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A photo of a sign that reads, "Welcome to Cleveland State University."

Photo credit: Bill Ragan / Shutterstock

The fliers found in Cleveland State University’s main classrooms building last week might have seemed innocuous at first glance, but not after a second’s thought.

A cover-sheet showed a man and woman, over the words “We have a right to exist.” But if the art looks familiar, that’s because it’s taken from ’40s propaganda posters of the Nazi Aryan ideal. And lifting the cover sheet makes the poster even worse.

The second page is a hanged man in silhouette. In rainbow text and a slur, the poster exhorts LGBT viewers to commit suicide. The poster was signed “Fascist Solutions.”

While it was an isolated posting on CSU’s campus, a similar poster was found at a bus stop in Texas in May.

The poster itself, however, is not the spark of the outrage currently entangling the campus. Rather, it is that CSU’s president Ronald Berkman took pains to remind students that free speech protected the poster, in lieu of any statement assuring LGBT students of their safety. Only after the outcry did he address that matter.

The poster was removed, but only because it had not been approved to be posted through the required channels. Berkman’s insistence that he would have had to post it, had the source followed proper procedure, is what has angered students.

The jury has never been in on the fine and nebulous line between freedom of speech and protection from hate speech. It’s a controversial matter, and one that arises frequently at state-funded universities which are on the fringe of being entities of the government. But speech exhorting violence or crime is explicitly not covered under free speech, and this poster undeniably promoted both, in a vicious manner.

And as for the cover sheet? “We have a right to exist.” Cleveland State University is 66% white, its faculty even more so. Perhaps they should check their remedial math courses for the culprit.

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A photo of trans activist Marsha P. Johnson. The words, "Nice girls don't make history" are written across the bottom of the photo.

Marsha P. Johnson.
Photo courtesy of Glaurung Quena via Flickr Creative Commons.

It’s about time that Marsha “pay it no mind” Johnson had a modern documentary about her life. The legacy of this black trans woman and activist is writ large across American LBGT history. And it should be cause for celebration that “The Death and Life of Marsha P. Johnson” is trending on Netflix this week. But there’s ugliness just under the surface.

David France, the filmmaker releasing the new Netflix documentary, is a white, cis, gay man with a history of writing about the dramatic and tragic in queer history. He has books on sexual abuse and Iraq’s death penalties, and a book-turned-documentary about the AIDS crisis, titled “How to Survive a Plague.” He’s undeniably a part of the queer community, but not always a part of the stories he chooses to tell.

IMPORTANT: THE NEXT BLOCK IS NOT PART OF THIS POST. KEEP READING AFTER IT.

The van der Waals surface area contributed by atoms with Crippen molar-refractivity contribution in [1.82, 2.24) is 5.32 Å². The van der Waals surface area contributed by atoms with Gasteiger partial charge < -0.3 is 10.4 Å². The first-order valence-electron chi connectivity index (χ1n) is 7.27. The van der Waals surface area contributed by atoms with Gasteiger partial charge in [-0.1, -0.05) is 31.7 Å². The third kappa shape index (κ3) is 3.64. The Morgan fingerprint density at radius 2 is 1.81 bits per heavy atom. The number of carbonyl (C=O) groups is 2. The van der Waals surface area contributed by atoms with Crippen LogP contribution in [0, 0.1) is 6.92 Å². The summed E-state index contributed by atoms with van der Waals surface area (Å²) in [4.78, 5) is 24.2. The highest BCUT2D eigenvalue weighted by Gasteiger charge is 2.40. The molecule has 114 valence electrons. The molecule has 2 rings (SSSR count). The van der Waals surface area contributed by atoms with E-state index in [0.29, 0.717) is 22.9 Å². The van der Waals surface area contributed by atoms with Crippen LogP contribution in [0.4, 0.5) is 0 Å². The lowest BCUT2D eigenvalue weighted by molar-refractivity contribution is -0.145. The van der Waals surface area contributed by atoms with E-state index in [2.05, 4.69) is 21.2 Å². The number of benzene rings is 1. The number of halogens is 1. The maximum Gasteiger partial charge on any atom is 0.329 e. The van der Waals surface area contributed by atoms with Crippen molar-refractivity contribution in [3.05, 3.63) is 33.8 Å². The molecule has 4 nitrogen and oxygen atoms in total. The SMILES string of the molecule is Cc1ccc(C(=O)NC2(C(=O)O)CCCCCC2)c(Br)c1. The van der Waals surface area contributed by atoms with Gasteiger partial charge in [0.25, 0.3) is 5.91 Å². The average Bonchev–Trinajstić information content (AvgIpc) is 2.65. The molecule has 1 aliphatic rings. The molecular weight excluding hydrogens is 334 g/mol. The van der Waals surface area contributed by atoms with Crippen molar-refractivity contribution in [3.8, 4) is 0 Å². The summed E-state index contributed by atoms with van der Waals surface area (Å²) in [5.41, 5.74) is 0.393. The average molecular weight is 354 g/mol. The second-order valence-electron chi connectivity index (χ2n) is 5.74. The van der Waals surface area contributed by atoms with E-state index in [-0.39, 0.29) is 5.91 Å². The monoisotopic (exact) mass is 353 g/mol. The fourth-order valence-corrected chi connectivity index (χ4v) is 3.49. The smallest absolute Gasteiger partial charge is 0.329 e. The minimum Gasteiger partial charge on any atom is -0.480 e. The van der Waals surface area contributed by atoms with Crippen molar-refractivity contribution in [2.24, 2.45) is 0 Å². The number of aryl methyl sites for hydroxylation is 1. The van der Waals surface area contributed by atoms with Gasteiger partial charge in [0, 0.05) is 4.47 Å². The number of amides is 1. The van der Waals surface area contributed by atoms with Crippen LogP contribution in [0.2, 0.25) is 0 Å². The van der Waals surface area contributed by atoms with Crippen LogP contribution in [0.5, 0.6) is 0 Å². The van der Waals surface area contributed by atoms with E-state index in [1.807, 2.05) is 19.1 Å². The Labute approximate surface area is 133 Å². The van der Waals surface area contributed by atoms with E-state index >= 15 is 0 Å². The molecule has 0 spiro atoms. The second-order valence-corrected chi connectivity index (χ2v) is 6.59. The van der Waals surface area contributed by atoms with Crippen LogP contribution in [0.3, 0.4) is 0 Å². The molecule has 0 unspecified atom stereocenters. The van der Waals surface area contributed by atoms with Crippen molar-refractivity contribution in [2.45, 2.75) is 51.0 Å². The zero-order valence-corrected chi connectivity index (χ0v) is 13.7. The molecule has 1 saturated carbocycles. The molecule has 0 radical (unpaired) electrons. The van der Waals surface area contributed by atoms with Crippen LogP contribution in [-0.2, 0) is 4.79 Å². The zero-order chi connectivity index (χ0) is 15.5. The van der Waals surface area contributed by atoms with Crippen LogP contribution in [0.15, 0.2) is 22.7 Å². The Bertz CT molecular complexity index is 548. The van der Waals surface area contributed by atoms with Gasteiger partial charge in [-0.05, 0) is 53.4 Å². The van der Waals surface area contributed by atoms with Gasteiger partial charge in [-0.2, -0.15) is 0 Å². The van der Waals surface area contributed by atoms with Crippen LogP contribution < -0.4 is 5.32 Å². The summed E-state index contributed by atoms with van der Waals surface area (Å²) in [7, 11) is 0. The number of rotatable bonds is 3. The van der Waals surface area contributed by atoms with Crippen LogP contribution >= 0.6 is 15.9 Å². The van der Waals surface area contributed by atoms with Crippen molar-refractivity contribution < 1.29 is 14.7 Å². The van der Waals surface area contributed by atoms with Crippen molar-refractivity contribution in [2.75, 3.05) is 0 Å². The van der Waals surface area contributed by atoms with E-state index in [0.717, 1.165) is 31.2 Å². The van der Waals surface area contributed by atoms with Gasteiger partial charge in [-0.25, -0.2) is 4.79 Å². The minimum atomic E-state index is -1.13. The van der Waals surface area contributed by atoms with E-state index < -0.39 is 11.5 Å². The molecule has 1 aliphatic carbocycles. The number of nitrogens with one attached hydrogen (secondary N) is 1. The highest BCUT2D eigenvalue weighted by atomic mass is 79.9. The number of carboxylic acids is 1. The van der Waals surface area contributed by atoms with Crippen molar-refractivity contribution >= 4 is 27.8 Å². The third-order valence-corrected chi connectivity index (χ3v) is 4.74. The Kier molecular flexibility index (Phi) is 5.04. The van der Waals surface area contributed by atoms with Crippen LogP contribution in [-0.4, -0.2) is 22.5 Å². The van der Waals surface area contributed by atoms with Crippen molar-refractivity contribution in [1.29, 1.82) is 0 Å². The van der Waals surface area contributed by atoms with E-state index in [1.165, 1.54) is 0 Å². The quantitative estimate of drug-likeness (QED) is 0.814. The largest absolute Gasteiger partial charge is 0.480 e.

Now, another filmmaker, Reina Gossett has spoken up to say that France has stolen from her years of work on Johnson. She alleges that France stole her language and research, got websites to remove her work, stole her contacts and hired away her research adviser. Gossett, who is black and trans, took to social media to air her grievances, which France has claimed are baseless.

“This kind of extraction/excavation of black life, disabled life, poor life, trans life, is so old and so deeply connected to the violence Marsha had to deal with throughout her life,” Gossett said on Instagram.

In the wake of the terrible 2015 movie about the Stonewall riots which completely erased Johnson and the other non-white, non-cis originators of that iconic event, it is tone-deaf to pretend to be blind to these identities. The pool of funding for a documentary on a trans woman of color is not bottomless, and Gossett’s production, titled “Happy Birthday, Marsha!” is stalled in the cradle after three years of work. Whether or not France has done what Gossett alleges, the controversy stands—which of these two artists should have the multi-million dollar Netflix deal?

A photo of Hudson River Park taken at sunset.

Photo credit: Shutterstock

In June of 2016, New York State Governor Andrew Cuomo established a commission to seek out a design for a memorial dedicated to the victims of the Pulse Nightclub shooting in Orlando, Florida that had happened earlier that month. Submissions were accepted in October, and on Sunday, June 25th 2017, the winning design was announced

Anthony Goicolea, the victorious designer, was perhaps destined to win it. A Cuban-American who grew up in the south and now shares a Brooklyn home with his husband, he is a part of the communities hit hardest by the shooting, which stands as the deadliest civilian incident of gun violence in the United States.